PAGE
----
These dogs, in their intelligence, do not initially use force or threat to lead the herd but rather “the gaze”: they stare at the herd in a threatening way to guide it where they want it to go.

Only when the “gaze” is not functional does a Border Collie’s natural instinct gradually increase the pressure.

It begins by barking, then nibbling, and finally bites the sheep’s legs to make them understand who the boss is.

Other considerations of why the Border Collie can stare

1. He wants to eat or walk.

Like all pets, eating and walking are two of the favorite actions of a Border Collie, and they know perfectly that only their owners can provide them.

Whether his guts crack or he needs a good walk, your dog will stare at you for these everyday pleasures.

2. He waits for an order.

Depending on the context, if a Border Collie stares at his owner, it may mean that he expects to be told what to do.

This usually happens when these outstanding dogs are immersed in a training period.

They tend to stare at their owners, waiting for a signal or order that tells them to take action, be it run, sit, lie down, stay, or eat.

3. He needs you to pay more attention.

If you are one of the owners who spend a lot of time away from home, maybe your best friend wants you to pet him or play with him.

Your Border Collie wants to be noticed and needs your love and attention.

Remember, staring at you will be a way to get your attention and that you give him the pampering and fun time he will be so grateful for.

4. He watches what you are doing.

Border Collies are curious dogs, and that is why they do not hesitate for a moment to project their gaze on whatever their owner is doing.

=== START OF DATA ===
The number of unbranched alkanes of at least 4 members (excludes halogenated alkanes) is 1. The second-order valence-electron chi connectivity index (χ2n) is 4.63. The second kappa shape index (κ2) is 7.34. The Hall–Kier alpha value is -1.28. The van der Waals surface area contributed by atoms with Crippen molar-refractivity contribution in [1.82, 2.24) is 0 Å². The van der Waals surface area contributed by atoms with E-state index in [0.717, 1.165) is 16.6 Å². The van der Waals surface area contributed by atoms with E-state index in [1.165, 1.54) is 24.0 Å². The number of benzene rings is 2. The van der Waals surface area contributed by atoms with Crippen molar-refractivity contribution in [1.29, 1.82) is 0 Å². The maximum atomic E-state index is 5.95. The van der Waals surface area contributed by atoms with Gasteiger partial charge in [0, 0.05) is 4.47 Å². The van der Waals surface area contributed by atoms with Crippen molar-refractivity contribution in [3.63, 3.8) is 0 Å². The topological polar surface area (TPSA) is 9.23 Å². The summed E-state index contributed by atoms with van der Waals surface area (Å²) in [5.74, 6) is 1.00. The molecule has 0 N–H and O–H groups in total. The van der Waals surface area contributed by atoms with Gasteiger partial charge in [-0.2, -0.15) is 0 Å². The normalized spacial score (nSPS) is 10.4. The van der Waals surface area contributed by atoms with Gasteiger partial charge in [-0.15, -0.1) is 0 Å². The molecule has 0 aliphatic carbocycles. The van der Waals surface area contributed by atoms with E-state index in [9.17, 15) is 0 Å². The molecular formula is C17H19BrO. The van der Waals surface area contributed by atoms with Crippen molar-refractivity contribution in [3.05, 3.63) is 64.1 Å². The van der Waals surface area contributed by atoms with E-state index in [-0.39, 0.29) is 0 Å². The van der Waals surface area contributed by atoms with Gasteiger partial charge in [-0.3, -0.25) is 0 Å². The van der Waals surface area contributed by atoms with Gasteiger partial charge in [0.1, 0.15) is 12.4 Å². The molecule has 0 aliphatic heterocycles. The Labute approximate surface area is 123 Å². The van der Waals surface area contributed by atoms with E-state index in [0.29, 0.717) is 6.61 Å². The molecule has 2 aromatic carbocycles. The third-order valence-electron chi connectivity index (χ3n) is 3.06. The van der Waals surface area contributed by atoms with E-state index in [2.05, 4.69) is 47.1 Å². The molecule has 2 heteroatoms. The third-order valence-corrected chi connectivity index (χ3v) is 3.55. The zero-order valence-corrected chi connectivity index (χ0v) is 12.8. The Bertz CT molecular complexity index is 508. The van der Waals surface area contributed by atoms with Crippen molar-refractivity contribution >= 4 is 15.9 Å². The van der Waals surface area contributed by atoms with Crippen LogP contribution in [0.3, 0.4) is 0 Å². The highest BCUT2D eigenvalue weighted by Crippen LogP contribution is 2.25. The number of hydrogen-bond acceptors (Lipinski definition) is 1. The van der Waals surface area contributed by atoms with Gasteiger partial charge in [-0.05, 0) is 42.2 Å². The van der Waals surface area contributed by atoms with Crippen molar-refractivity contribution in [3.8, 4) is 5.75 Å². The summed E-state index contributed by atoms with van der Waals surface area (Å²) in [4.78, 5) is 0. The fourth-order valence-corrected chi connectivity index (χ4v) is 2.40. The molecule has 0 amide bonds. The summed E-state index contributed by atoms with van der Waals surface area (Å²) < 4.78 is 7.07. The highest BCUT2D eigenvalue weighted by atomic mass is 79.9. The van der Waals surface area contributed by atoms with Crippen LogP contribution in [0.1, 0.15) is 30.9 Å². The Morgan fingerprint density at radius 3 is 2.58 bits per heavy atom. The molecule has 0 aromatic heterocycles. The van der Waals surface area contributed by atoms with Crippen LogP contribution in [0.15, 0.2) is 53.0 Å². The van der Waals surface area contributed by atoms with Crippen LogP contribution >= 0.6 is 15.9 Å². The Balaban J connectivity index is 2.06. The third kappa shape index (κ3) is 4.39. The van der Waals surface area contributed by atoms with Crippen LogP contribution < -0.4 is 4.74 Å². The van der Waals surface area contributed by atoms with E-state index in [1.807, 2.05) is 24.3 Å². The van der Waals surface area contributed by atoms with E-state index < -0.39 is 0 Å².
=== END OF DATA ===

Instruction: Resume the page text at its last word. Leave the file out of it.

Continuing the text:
In addition to sniffing, your dog will seek to get closer to better understand what you are doing, whether you are dressing, cooking, watching television, etc.

Additional signals the Border Collie can send when staring.

1. Instinct herding children

Border Collie exhibiting “Collie Eye” to stare down sheep by C. MacMillan (CC BY-SA 3.0)

Understanding and training a Border Collie is tricky, mainly because of the herding instinct that is born with it.

There is not enough training or trainer capable of completely eliminating the herding instinct of a Border Collie that has inherited it.

A Border Collie may forget or ignore all the commands that he has learned when entering a herding attitude.

When he is responding to that instinct, he will miss any stimulus that is not a sheep. He can see the wheels of a cart like a sheep, so he is sometimes run over by them before he stops chasing them.

When the Border Collie stares at children, they may be staring at them like sheep.

The owners of these dogs should teach their children that when the Border Collie begins to herd them, they stop immediately to avoid entering into this dynamic with their dog.

When the Border Collie sees that the “sheep” is not trying to escape, it usually relaxes and goes into a “normal” state of mind.

However, expecting a child under 5 to handle a situation like this is asking too much, especially if the dog comes to stand in front of him and harasses him by growling and baring his teeth.

It is advisable to lock up the dog when guests have children or must play without the supervision of an adult with ancestry over the animal.

This is why it was mentioned in the intro that Border Collies are not the kind of dog you can let run around the neighborhood with your kids.